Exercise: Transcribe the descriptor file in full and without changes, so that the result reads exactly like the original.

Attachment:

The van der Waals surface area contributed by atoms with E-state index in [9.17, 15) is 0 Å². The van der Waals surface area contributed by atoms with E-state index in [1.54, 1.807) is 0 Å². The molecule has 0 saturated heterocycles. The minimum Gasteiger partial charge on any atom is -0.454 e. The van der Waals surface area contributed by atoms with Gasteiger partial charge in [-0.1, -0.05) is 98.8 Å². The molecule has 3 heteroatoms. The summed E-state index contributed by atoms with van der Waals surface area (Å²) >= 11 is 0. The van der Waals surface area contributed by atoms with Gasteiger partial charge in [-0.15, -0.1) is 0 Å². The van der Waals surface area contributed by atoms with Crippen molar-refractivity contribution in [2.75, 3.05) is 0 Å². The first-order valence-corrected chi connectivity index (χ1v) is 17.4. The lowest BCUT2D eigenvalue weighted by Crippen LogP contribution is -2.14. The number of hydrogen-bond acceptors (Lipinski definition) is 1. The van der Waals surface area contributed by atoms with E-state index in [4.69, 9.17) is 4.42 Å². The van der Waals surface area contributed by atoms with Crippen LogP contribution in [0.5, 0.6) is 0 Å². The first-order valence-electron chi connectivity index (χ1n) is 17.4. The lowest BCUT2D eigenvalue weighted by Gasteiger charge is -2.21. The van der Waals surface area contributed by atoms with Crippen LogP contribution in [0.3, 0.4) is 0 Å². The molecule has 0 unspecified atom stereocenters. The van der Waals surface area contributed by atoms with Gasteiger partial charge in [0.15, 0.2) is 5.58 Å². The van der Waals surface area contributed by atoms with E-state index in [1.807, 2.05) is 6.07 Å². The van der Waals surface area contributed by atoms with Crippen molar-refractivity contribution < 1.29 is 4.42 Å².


The van der Waals surface area contributed by atoms with E-state index in [9.17, 15) is 0 Å². The van der Waals surface area contributed by atoms with E-state index in [1.54, 1.807) is 0 Å². The molecule has 0 saturated heterocycles. The minimum Gasteiger partial charge on any atom is -0.454 e. The van der Waals surface area contributed by atoms with Gasteiger partial charge in [-0.1, -0.05) is 98.8 Å². The molecule has 3 heteroatoms. The summed E-state index contributed by atoms with van der Waals surface area (Å²) >= 11 is 0. The van der Waals surface area contributed by atoms with Gasteiger partial charge in [-0.15, -0.1) is 0 Å². The van der Waals surface area contributed by atoms with Crippen molar-refractivity contribution in [2.75, 3.05) is 0 Å². The first-order valence-corrected chi connectivity index (χ1v) is 17.4. The lowest BCUT2D eigenvalue weighted by Crippen LogP contribution is -2.14. The number of hydrogen-bond acceptors (Lipinski definition) is 1. The van der Waals surface area contributed by atoms with E-state index in [4.69, 9.17) is 4.42 Å². The van der Waals surface area contributed by atoms with Crippen LogP contribution in [0.5, 0.6) is 0 Å². The first-order valence-electron chi connectivity index (χ1n) is 17.4. The lowest BCUT2D eigenvalue weighted by Gasteiger charge is -2.21. The van der Waals surface area contributed by atoms with Crippen LogP contribution in [0.3, 0.4) is 0 Å². The molecule has 0 unspecified atom stereocenters. The van der Waals surface area contributed by atoms with Gasteiger partial charge in [0.15, 0.2) is 5.58 Å². The van der Waals surface area contributed by atoms with E-state index in [1.807, 2.05) is 6.07 Å². The van der Waals surface area contributed by atoms with Crippen molar-refractivity contribution < 1.29 is 4.42 Å².